Is BREXIT changing the practice of public consultations?
Is it ‘business as usual’ or is there something changing in the world of public engagement?
BREXIT impacts so many aspects of our national life, but don’t yawn at the prospect of yet another analysis trying to balance the doom and gloom of Remainers against the joy and jubilation of Leavers. This topic tries to unravel some of the consequences of our national preoccupation; in particular its impact on public consultations. Indeed, is there an impact?
Public consultations have clearly continued in much the same way as before. Existing trends such as more use of social media, and for consultees to be increasingly prone to legal challenges have continued. But we observe some changes of emphasis.
- Central Government policy-making is increasingly contaminated by the uncertainties of BREXIT. Some are in stasis, as policy developments that might have occurred by now are suspended pending clarifications or are delayed whilst implications/impacts have to be considered against a model where there are too many moving pieces. There has been a reallocation of civil service resources leading to more people with limited experience left to manage public consultations, and a heavier than usual reliance on tried-and-tested templates or formulae.
- The National Health Service in England is in a strange position of having agreed a mechanism for managing significant changes (via Sustainability & Transformation Partnerships or STPs) but less sure how radical it ought to be. Mixed messages about future funding have combined with fears that political support might evaporate if plans are too controversial. Legal challenges such as the current case involving Horton Hospital in Banbury oblige STPs everywhere to be ultra-cautious and delay consultations until they have prepared properly.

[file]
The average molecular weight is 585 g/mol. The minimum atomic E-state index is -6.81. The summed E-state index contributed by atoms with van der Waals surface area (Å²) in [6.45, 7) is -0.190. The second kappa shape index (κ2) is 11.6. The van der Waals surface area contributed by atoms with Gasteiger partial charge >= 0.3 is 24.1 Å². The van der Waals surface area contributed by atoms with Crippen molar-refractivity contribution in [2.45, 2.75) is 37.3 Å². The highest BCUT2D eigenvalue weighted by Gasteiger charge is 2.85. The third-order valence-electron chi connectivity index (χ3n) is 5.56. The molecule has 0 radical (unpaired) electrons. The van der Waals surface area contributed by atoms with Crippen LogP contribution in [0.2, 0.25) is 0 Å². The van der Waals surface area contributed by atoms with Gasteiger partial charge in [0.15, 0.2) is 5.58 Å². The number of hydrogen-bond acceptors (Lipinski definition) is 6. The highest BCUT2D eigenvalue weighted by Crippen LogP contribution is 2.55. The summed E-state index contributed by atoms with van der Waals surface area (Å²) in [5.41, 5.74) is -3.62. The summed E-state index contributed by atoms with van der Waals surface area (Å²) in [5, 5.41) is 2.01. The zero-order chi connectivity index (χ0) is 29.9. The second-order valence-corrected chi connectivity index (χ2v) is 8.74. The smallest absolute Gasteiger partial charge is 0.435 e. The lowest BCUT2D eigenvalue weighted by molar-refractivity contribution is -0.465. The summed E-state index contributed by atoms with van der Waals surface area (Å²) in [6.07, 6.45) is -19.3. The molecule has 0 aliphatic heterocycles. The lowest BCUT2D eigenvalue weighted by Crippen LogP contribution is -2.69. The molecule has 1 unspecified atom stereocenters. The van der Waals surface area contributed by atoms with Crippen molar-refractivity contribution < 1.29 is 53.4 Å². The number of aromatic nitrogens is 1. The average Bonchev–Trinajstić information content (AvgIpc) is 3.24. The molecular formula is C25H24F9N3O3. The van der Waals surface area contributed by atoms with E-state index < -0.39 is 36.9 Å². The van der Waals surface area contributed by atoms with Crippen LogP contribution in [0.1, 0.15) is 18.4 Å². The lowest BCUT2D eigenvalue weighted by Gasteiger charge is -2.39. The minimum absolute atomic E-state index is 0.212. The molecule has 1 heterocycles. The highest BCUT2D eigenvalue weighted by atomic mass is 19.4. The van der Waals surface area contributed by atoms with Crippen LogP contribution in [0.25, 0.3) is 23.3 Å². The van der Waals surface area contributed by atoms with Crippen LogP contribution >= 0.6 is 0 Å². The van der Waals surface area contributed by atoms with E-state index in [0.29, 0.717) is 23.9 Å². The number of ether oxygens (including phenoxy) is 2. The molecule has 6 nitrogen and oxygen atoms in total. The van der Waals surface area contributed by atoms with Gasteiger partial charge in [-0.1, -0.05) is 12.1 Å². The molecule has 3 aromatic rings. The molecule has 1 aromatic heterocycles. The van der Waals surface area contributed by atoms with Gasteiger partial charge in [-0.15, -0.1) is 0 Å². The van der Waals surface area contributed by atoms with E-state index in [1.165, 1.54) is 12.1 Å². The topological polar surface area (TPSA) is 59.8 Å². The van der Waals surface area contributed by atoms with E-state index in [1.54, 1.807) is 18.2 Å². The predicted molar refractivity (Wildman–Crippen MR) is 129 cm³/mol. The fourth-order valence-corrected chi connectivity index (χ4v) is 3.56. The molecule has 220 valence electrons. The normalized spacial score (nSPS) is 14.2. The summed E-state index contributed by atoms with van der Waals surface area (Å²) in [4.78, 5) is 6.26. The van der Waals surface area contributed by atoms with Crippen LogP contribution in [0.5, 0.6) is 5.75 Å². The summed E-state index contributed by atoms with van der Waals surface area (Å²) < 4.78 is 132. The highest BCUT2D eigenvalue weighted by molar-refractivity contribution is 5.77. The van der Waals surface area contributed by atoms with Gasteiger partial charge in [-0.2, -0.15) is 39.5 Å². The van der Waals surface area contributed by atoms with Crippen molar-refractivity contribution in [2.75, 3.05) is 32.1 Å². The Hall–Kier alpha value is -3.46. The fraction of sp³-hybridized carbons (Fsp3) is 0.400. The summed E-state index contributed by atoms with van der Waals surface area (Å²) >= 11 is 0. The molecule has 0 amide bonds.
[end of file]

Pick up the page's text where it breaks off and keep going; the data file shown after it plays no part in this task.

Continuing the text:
- Local Government in England finds that George Osbourne’s enthusiasm for new-style devolution and Mayoral combined authorities is but a distant memory. We hear rumours that DCLG has told some Councils that any Departmental support will be on hold till the BREXIT issues and knotty problems about planning and the environment have been sorted It leaves many authorities in a no man’s land of uncertain future direction, leaving them unable to consult their residents on some key issues.
- The devolved administrations in Edinburgh, Cardiff and Belfast have to tread carefully knowing that the EU (Withdrawal) Bill in effect takes from them powers which had been devolved, so that Westminster Ministers can decide how best to re-devolve them. Not surprisingly, this does not go down well but it affects their ability to consult plan and legislate as they normally might.
All this amounts to the policy-making ‘planning blight’ that was forecast immediately after the Referendum, and is therefore not a great surprise. What was not so predictable is sea-change in the mood music of public engagement, only some of which is becoming apparent.